Johns Hopkins launched its first-ever universitywide climate survey this week, an opportunity for university leadership to better understand people's experiences, behaviors, and perceptions of life at Johns Hopkins across all campuses.
The online survey, entitled the Assessment of Climate for Learning, Living, and Working at JHU, is voluntary, confidential, and open to all university affiliates from now until April 28. Surveys typically take between 20 and 35 minutes and must be completed in a single sitting.
The circulation of the survey supports one of the goals described in university's Second Roadmap on Diversity, Equity, and Inclusion, which reads:
The university will collaborate with the divisions to develop, conduct, assess, and publish the results of a regular universitywide JHU climate survey, with common questions for all stakeholders as well as targeted questions pertinent to the experiences of faculty, staff, and students, respectively. These surveys will be supplemented with periodic focus groups and other listening sessions to allow our community to communicate their perceptions of progress, which will help steer our work in many areas.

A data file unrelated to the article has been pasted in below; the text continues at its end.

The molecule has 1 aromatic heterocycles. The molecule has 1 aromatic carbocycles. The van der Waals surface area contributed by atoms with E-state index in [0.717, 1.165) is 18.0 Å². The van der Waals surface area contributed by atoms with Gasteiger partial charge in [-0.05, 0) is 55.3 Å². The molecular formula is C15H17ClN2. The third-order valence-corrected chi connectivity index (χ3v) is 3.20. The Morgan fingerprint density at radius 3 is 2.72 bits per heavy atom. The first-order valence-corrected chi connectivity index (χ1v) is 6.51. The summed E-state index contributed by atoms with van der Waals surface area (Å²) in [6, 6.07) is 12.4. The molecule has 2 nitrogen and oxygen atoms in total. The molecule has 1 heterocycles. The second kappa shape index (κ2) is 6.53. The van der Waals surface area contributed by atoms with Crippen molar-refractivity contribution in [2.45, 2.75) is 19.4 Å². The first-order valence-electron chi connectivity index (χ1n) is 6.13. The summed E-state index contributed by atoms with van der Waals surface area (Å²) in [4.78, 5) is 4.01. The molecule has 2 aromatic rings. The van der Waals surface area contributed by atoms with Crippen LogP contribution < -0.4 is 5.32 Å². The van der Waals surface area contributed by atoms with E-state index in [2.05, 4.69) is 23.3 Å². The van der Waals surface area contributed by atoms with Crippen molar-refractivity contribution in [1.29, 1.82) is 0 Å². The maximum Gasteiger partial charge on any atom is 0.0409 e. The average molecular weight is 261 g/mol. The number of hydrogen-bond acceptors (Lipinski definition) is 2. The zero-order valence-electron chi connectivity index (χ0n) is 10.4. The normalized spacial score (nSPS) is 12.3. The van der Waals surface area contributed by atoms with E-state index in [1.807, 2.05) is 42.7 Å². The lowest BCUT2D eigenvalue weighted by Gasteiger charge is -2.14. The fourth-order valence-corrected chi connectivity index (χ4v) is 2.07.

"This survey … marks a significant university milestone and will allow us to assess and measure our progress toward ensuring our institutional frameworks clearly reflect and support our commitment to diversity, equity, and inclusion," Ralph Etienne-Cummings, vice provost for faculty affairs; Emil L. Cunningham, assistant vice provost for diversity and inclusion and deputy chief diversity officer; and Demere Woolway, executive director of inclusive excellence education and development, wrote in a message accompanying the survey earlier this week.
"While data alone cannot paint a complete picture of our community nor fully capture our progress toward our ultimate aims, data collection and analysis based upon a number of different sources—including this assessment—will foster accountability and steady, demonstrable change in the months and years ahead."
Johns Hopkins has hired Rankin Climate to lead this effort. An external data assessment firm with more than two decades of experience, Rankin has conducted similar studies on more than 240 campuses, to capture the full spectrum of experience, background, belief, and thought that make up a campus community.
More information on the Assessment of Climate for Learning, Living, and Working at JHU, as well as support resources, are available on the Provost Office website.
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